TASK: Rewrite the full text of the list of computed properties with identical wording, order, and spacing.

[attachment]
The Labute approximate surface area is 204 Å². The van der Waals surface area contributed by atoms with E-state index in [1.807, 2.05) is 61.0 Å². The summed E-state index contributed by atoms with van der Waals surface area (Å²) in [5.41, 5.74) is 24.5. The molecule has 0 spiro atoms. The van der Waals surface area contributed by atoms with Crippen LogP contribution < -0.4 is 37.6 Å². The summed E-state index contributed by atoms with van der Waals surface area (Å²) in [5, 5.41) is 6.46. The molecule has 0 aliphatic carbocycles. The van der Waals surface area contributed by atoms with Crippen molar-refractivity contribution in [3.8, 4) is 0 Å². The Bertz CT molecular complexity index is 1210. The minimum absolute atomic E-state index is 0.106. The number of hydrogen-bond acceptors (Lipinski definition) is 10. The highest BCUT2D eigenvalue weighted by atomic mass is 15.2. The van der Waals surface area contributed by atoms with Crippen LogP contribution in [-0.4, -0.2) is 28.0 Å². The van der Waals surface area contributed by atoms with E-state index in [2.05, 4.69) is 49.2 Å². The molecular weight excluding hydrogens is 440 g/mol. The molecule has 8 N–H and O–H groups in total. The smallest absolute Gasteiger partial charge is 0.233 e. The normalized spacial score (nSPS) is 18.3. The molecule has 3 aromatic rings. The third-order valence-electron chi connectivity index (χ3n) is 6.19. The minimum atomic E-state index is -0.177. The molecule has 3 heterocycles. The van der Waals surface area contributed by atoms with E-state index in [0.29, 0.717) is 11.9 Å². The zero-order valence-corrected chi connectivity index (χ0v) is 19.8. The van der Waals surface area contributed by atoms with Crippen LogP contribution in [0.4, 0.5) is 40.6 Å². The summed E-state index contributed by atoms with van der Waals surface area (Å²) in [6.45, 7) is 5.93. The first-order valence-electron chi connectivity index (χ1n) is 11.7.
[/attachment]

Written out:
The Labute approximate surface area is 204 Å². The van der Waals surface area contributed by atoms with E-state index in [1.807, 2.05) is 61.0 Å². The summed E-state index contributed by atoms with van der Waals surface area (Å²) in [5.41, 5.74) is 24.5. The molecule has 0 spiro atoms. The van der Waals surface area contributed by atoms with Crippen LogP contribution < -0.4 is 37.6 Å². The summed E-state index contributed by atoms with van der Waals surface area (Å²) in [5, 5.41) is 6.46. The molecule has 0 aliphatic carbocycles. The van der Waals surface area contributed by atoms with Crippen molar-refractivity contribution in [3.8, 4) is 0 Å². The Bertz CT molecular complexity index is 1210. The minimum absolute atomic E-state index is 0.106. The number of hydrogen-bond acceptors (Lipinski definition) is 10. The highest BCUT2D eigenvalue weighted by atomic mass is 15.2. The van der Waals surface area contributed by atoms with Crippen LogP contribution in [-0.4, -0.2) is 28.0 Å². The van der Waals surface area contributed by atoms with E-state index in [2.05, 4.69) is 49.2 Å². The molecular weight excluding hydrogens is 440 g/mol. The molecule has 8 N–H and O–H groups in total. The smallest absolute Gasteiger partial charge is 0.233 e. The normalized spacial score (nSPS) is 18.3. The molecule has 3 aromatic rings. The third-order valence-electron chi connectivity index (χ3n) is 6.19. The minimum atomic E-state index is -0.177. The molecule has 3 heterocycles. The van der Waals surface area contributed by atoms with E-state index in [0.29, 0.717) is 11.9 Å². The zero-order valence-corrected chi connectivity index (χ0v) is 19.8. The van der Waals surface area contributed by atoms with Crippen LogP contribution in [0.4, 0.5) is 40.6 Å². The summed E-state index contributed by atoms with van der Waals surface area (Å²) in [6.45, 7) is 5.93. The first-order valence-electron chi connectivity index (χ1n) is 11.7.